Flight Or Fight? Air India Grounds Pilots After Reported Cockpit Brawl
Two Air India pilots have been grounded by the airline after getting into an apparent physical altercation in the cockpit.
The Times of India, which first reported the story on Sunday's incident, quoted an unnamed source saying:
"The commander told his co-pilot to take down critical take off figures for the flight. This involves writing critical facts like number of passengers on board, takeoff weight and fuel uptake on a small paper card [trim sheet] that is displayed in front of the pilots for the entire duration of the flight. The co-pilot took offence at this and reportedly beat up the captain."
An Air India spokesman told the newspaper that the two men had "an argument ... nothing more." But the paper quoted several airline sources saying the "co-pilot abused and beat up the commander."
The newspaper reported that the airline's director of operations will conduct an investigation into the incident, which occurred just before Flight 611 took off from Jaipur en route to New Delhi. A parallel investigation will be carried out by the national Directorate General of Civil Aviation, the newspaper reported.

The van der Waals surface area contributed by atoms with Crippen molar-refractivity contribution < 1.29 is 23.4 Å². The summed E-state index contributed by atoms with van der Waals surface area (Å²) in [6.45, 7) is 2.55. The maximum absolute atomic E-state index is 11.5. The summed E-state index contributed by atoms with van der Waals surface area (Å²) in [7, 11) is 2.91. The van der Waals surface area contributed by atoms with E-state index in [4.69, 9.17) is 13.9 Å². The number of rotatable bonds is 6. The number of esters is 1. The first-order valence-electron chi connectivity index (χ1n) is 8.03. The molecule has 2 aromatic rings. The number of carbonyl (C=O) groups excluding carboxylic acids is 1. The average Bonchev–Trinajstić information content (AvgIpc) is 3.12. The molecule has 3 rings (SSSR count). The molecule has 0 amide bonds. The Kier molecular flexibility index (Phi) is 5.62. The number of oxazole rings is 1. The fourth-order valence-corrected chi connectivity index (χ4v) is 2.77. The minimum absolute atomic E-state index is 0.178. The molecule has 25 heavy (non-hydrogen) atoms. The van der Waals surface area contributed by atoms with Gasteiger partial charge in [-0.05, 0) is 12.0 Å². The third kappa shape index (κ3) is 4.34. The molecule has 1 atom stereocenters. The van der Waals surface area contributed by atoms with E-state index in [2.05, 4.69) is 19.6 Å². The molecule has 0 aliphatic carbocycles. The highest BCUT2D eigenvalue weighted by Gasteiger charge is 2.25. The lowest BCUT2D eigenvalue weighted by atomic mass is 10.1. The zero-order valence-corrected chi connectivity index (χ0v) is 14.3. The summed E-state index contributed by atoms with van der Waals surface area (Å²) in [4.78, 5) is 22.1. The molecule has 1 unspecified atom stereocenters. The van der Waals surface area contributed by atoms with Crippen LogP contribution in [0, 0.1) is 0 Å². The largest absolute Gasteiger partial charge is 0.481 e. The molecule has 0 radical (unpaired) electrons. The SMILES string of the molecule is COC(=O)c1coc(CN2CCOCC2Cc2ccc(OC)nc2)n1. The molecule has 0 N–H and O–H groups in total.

The flight proceeded to New Delhi in order not to inconvenience passengers, the newspaper reported. There, the pilot logged the incident and returned to Mumbai, where he lives. The Times of India also reported the co-pilot has been involved in similar incidents in the past.
Air India, India's national carrier, has had a difficult run. Agence France-Presse noted it hasn't reported an annual profit since 2007 and has been "hit by a string of technical glitches and other embarrassing incidents, including staff turning up late for flights." But The Wall Street Journal adds that the airline is trying to improve its image.
"Air India in June joined the Star Alliance, the world's largest grouping of carriers, as part of its effort to cut costs and raise revenue," the Journal reported. "Last week, Air India added a 20th Boeing Dreamliner jet to its fleet. The 787 planes are considered more fuel-efficient than similarly-sized jets."